Triumph for small fries who took on McDonald's

story first posted in the Scotsman

THE "McLibel Two" - a pair of penniless environmental campaigners found to have libelled the burger chain McDonald’s after the longest trial of its kind in English history - won a remarkable victory yesterday when a court ruled that their original hearing was unfair.

In a written judgment, which may have implications for English libel laws, the European Court of Human Rights said that Helen Steel, 39, and David Morris, 50, should have been granted legal aid for the marathon legal battle with the food giant.

The court ruled that the government’s failure to provide them with legal aid effectively denied them the right to a fair trial. It also found that the 1997 ruling deprived them of their freedom of expression, and awarded them £24,000 damages and £32,000 in costs.

Last night, the ruling was being studied by lawyers from the Department of Constitutional Affairs to determine whether libel laws, particularly the right to legal aid to defend defamation actions, required to be updated.

Since the "McLibel" ruling in 1997, the law in England and Wales has been amended to offer legal aid in libel cases under exceptional circumstances. Yesterday, Ms Steel, a trainee electrician, and Mr Morris, a postman, were "elated" by the decision. They returned to the London branch of McDonald’s, where they began their campaigning two decades ago, and vowed to keep fighting. Ms Steel said: "I am glad the legal battle is over but the struggle for a better world continues, and we are in for the long haul.

People should always stand and fight for what they believe." Their legal ordeal began after they distributed a pamphlet, What’s wrong with McDonald’s, in 1984, accusing the fast-food company of starving the Third World, destroying rainforests and selling unhealthy food.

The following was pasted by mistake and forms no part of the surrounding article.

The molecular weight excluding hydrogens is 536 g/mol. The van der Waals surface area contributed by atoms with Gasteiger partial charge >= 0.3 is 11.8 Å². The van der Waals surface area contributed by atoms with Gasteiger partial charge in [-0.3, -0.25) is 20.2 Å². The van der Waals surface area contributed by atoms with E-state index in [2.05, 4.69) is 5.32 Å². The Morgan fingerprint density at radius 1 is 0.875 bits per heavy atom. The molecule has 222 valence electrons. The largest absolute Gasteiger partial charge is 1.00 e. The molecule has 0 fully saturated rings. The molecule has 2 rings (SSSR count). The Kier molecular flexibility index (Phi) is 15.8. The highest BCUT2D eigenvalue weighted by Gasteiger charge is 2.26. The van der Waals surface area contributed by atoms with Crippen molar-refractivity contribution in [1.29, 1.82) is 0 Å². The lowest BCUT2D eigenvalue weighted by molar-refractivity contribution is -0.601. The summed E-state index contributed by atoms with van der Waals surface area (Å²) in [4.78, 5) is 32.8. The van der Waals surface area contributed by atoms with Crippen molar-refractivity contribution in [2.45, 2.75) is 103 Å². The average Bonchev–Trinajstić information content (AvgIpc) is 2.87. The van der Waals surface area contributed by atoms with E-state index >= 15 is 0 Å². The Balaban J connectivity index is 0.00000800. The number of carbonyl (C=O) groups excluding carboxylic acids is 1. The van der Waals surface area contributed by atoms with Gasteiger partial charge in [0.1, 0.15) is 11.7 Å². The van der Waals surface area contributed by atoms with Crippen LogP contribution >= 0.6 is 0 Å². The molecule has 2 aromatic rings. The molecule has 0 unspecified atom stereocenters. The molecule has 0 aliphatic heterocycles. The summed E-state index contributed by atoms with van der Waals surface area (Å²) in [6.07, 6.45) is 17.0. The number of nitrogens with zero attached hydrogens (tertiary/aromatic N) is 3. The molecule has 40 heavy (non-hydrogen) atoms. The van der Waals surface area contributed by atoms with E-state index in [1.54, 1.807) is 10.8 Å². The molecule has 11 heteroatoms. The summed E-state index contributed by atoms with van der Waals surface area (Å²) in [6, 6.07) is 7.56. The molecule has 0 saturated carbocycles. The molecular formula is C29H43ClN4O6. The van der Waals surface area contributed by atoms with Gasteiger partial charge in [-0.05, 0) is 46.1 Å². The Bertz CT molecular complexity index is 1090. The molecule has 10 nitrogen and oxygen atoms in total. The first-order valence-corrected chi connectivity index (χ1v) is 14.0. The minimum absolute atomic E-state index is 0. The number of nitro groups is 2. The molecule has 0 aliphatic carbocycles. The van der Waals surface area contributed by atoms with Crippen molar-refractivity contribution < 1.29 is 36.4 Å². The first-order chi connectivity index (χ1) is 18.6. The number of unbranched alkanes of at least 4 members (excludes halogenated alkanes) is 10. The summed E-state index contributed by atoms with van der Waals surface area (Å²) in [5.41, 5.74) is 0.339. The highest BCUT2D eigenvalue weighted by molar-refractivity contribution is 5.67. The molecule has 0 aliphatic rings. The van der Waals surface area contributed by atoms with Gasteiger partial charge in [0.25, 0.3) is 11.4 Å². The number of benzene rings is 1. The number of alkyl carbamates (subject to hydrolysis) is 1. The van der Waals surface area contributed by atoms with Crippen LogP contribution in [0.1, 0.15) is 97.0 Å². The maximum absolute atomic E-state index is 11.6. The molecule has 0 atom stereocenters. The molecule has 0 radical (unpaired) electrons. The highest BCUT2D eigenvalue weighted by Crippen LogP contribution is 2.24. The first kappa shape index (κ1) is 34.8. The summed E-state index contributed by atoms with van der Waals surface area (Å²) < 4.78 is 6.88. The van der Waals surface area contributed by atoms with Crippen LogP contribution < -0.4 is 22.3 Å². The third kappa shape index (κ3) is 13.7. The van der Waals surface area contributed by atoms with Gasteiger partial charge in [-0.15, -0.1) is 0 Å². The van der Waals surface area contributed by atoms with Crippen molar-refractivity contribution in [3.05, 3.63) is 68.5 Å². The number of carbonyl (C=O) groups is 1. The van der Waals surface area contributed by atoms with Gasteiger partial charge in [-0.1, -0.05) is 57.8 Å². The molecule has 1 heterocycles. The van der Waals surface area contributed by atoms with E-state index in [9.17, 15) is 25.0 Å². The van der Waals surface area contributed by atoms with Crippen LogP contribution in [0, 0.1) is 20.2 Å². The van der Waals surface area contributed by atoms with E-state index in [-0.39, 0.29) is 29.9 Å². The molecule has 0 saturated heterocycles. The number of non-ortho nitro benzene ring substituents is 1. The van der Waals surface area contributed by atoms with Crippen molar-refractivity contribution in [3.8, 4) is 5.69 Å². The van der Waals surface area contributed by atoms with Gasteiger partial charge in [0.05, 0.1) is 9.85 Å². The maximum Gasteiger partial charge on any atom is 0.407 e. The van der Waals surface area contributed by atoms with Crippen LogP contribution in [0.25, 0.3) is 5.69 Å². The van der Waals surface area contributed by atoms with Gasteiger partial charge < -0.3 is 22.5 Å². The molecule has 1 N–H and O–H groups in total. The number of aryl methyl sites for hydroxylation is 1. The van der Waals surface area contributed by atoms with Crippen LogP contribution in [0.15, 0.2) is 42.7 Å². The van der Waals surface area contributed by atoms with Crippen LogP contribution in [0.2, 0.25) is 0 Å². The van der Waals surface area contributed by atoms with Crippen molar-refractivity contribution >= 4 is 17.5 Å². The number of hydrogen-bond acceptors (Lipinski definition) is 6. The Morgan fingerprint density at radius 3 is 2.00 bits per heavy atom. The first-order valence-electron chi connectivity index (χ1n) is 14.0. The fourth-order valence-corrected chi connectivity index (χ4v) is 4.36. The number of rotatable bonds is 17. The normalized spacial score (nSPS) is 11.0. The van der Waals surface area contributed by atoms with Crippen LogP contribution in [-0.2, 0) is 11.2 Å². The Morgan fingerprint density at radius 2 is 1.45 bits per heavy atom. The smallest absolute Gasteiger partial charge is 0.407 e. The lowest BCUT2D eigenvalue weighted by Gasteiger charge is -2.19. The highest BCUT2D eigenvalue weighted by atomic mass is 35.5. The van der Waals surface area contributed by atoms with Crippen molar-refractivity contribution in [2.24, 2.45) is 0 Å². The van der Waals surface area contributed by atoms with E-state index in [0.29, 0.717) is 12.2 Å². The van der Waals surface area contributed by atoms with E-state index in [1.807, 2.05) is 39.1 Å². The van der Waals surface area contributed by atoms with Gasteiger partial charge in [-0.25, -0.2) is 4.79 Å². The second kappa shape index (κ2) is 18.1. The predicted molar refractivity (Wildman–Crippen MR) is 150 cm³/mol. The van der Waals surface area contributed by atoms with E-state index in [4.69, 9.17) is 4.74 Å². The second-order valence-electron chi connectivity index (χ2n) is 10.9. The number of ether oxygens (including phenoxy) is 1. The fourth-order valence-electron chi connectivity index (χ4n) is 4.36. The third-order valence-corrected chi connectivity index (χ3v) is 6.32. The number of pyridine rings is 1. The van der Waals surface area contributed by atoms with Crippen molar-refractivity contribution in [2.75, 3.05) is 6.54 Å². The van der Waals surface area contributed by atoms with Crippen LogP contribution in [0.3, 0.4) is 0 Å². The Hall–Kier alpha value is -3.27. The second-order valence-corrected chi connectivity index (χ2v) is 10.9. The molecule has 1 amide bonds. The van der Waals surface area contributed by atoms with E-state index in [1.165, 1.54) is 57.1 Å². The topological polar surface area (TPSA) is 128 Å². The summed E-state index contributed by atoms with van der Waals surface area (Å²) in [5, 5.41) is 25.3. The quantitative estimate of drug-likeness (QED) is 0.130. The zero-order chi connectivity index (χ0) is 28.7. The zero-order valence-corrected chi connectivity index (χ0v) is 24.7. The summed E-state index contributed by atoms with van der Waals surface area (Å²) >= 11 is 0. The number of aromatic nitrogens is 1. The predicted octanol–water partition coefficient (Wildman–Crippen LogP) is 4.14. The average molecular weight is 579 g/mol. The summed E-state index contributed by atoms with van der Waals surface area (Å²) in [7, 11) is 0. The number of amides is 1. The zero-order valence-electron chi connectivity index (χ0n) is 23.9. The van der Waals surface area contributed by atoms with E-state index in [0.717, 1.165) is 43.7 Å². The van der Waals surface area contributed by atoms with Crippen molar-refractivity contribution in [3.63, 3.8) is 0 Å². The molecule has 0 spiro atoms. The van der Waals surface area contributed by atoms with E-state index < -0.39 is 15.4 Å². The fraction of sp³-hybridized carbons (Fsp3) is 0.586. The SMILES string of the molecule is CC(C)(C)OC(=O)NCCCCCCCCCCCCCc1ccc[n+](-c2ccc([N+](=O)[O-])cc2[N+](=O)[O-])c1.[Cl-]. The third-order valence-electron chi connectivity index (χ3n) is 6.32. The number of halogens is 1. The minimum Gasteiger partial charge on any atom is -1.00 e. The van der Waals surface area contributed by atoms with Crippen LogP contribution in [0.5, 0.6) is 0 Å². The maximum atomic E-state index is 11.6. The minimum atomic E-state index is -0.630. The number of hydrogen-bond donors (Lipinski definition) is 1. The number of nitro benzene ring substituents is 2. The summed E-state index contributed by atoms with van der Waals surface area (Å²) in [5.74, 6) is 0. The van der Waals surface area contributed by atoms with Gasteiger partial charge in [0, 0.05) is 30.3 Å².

Though they had no hand in writing it, along with three others they were accused of libel. The other three apologised in court and undertook not to repeat the allegations. Ms Steel and Mr Morris refused to do the same and, as they were refused legal aid and could not afford lawyers, chose to defend themselves against McDonald’s.

1997, a judge found the leaflet was true when it accused McDonald’s of paying low wages to workers, being responsible for cruelty to some animals used in its products and exploiting children in advertising campaigns. But he decided other aspects of the material were defamatory and ordered the pair to pay damages of £40,000 to McDonald’s.

They refused to pay a penny. Instead, the pair, from Tottenham, north London, launched action against the UK government over its libel laws. They took their case to the European Court in Strasbourg, arguing that they should have been granted legal aid to pay for proper legal representation.

They argued their human rights had been breached because, without legal aid, they could not get a fair trial. They also argued that the current libel laws in England operated heavily in favour of big multinational corporations and infringed on their right to freedom of expression by making it impossible to criticise them. They won on both issues.

Mr Morris, said: "The result today is a vindication of all that hard work and all that resistance over the years. No-one should have gone through that just to criticise a multi-national. We are elated, it is a total victory ... The libel laws have been brought into disrepute, shown to be unfair, and they have to be changed."

A spokeswoman for the Department of Constitutional Affairs said: "The government will need time to consider the importance of this judgment. We are looking at it closely." Mark Stephens, lawyer for the pair, said: "The government is going to have to introduce legal aid for at least libel defendants. I also think it will have to simplify the libel system. It’s a really simple balance between freedom of expression and defamation, but libel cases have become more complex and libel lawyers are turning it into a Gordian knot of detail and technicalities."

Stephen Grosz, of lawyers Bindman and Partners, said the ruling may force the government to fund certain defendants in libel cases. He said: "These days the Department of Constitutional Affairs has discretion to grant legal aid in certain exceptional cases. The government may want to make it clear that in cases like this, aid should be granted to ensure a fair trial."

McDonald’s would not comment on the human rights action as such, but said in a statement: "It is important to note, although the so-called ‘McLibel’ case came to court in 1994, the allegations related to practices in the 1980s. The world has moved on since then, and so has McDonald’s."

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